If it seems like Wednesday lunchtime in a cheerful yellow hall on a brilliant sunny day might be the perfect time to hear spectacular artists perform beautiful Lieder, you could not be more correct. As part of the Konzerthaus’ Mittagsmusik (Midday Music) series, young soprano Anna Lucia Richter teamed up this week with one of the greatest living song accompanists, Gerold Huber, to present an extraordinarily varied matinée of songs in the Schubertsaal. The recital began with a focus on themes of spring and firsts by Schubert and Wolf, then transitioned to later, darker odes such as Wolf’s lesser-known Abendbilder and closed with the Alben Berg's Sieben früher Lieder. By the time the Berg's Sommertage had ended, worlds indeed lay between spring and summer, with every possible colourful permutation of sound, articulation and lyrical bent having been explored along the way.
The opening bell-like phrases of Schubert’s Das Lied im Grünen suited Richter’s voice as if custom-designed for it, and gave me chills despite tiny displays of early-in-the-programme nerves. The sheer height, beauty and depth to her sound – in particular the facility with which she negotiates between registers, the ring in her top connecting flawlessly to the roundness in her middle and lower – immediately called to mind a young Elly Ameling. Richter is possessed with the ability to change colour on a dime, and the crystalline clarity of her sound, only slightly marred on occasions when she stops to listen to herself, is something very special indeed. Her diction speaks cleanly, her phrasing choices are impeccable, and she is consummately musical. She took on with success songs extensive in scope, such as Schubert’s Viola and Berg’s Frühe Lieder, but did not fall into the trap of tossing off short songs many singers mistakenly treat as easy filler, such as the deceptively difficult little gem by Wolf, Blumengruß, which ended up being a musical high point. No less, the first of the Abendbilder which followed, Friedlicher Abend, where the relaxed beauty of Richter’s middle-lower registers bathed us in beauty; a dreamlike contrast on the heels of numerous high, bell-tone offerings.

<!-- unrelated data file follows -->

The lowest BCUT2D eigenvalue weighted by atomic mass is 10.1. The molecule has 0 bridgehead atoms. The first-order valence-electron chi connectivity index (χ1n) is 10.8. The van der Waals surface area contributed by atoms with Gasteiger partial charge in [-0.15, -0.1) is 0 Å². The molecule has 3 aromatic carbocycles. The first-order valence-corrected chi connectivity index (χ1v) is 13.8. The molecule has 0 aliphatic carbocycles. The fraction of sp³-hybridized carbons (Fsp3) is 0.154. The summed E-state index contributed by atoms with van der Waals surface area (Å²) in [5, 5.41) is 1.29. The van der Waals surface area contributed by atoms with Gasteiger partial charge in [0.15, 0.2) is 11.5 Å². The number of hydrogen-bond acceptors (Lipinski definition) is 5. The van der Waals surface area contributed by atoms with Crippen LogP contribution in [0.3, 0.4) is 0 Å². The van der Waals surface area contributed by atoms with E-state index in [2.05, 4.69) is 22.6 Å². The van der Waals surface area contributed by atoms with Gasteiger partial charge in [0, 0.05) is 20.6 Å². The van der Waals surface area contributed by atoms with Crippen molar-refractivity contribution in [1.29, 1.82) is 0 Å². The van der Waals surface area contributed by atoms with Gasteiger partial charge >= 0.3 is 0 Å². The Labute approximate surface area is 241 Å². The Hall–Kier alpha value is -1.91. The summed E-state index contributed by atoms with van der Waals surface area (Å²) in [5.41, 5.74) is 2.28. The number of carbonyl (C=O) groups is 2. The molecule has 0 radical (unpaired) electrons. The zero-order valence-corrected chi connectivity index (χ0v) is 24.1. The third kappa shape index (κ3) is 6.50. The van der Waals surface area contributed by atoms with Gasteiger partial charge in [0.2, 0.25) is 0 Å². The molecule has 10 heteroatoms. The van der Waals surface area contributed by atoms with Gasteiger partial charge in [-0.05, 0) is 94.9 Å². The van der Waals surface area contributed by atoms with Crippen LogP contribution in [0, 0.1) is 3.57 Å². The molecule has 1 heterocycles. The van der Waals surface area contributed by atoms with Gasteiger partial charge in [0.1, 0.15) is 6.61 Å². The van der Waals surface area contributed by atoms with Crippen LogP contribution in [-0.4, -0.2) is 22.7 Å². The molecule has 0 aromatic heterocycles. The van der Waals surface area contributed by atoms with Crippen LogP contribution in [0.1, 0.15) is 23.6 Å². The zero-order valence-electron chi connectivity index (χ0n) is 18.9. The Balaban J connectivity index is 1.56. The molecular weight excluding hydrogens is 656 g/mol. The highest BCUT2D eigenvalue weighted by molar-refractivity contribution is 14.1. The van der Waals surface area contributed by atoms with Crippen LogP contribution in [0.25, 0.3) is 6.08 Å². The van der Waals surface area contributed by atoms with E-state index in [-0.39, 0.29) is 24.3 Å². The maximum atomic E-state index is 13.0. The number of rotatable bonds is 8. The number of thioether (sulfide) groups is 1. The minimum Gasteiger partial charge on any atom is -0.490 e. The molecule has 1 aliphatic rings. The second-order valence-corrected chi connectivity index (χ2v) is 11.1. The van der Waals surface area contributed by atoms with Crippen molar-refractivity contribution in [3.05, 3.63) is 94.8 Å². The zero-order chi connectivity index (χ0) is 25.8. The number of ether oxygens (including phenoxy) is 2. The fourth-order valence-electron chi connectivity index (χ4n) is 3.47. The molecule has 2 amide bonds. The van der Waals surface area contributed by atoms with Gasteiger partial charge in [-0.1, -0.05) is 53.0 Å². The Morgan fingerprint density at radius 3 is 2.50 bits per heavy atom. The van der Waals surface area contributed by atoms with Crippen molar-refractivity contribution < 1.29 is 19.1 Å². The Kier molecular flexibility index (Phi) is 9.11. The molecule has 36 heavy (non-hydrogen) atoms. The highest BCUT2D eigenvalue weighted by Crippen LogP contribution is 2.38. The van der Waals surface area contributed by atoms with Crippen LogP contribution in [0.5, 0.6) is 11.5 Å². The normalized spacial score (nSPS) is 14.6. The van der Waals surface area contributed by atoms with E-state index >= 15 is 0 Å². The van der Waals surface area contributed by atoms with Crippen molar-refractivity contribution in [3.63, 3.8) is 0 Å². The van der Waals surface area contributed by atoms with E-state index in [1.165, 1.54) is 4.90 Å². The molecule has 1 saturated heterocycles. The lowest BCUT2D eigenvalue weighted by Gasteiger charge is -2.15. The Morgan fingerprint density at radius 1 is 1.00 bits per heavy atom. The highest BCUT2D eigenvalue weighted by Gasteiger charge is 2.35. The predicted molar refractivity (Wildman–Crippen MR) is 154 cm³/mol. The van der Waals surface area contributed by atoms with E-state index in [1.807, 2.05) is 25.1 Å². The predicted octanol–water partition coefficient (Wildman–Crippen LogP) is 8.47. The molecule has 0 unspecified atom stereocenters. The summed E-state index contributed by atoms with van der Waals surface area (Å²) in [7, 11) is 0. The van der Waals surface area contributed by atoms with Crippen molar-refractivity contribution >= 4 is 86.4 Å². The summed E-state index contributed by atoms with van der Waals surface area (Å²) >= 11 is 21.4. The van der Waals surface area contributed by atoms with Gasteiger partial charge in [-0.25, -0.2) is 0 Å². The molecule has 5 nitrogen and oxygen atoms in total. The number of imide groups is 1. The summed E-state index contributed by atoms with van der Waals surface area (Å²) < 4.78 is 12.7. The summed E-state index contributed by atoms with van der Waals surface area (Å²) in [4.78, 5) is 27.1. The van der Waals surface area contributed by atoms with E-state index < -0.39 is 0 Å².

Speaking of articulation and sound, Huber’s unbroken attention to both constantly impresses every time I hear him in recital, and this occasion was no exception. In Viola, as an example, he produced the most delicate, ringing snowdrops to open. The joyous reflection of the anticipated wedding celebration burst with energy, and the snowdrop’s shock was grippingly portrayed through an energy and tempo shift as she found herself abandoned; the sighs in the piano representing her sobs likewise palpable.
In the same vein, the transitions in Wolf’s Stille wird’s im Wald, where the piano shifted the mood between four descriptive vignettes of verse, were stunning. Berg’s Sieben Frühe Lieder are by nature a glorious celebration of colour and texture, and both Huber and Richter revelled in both. Huber produced magical colours to open Nacht, and Richter’s ability to take all the weight out of her voice in instances like “Hauch von fernen Hain” are transcendent. I also absolutely adored the end of Traumgekrönt – her control in the final decrescendo to end “Erklang die Nacht” feathered with his crescendo to stunning effect.
The only disappointing element throughout the performance was Richter’s use of sheet music, and I mention it only because it was consistently distracting not just for the audience, but for the artist herself – and so noticeable in this case because she seems otherwise intensely connected to the performance and profoundly musical. Having to pull herself out of that space and reconnect with the printed page was a pity, though in the business that today’s music industry has become, it is perhaps asking the impossible of a rising star to find time to get a hefty recital programme off-book with all the other demands on her time. Regardless, I will be watching the development of this voice and musical soul with great interest, and am always grateful for the opportunity to hear Huber work his pianistic magic.
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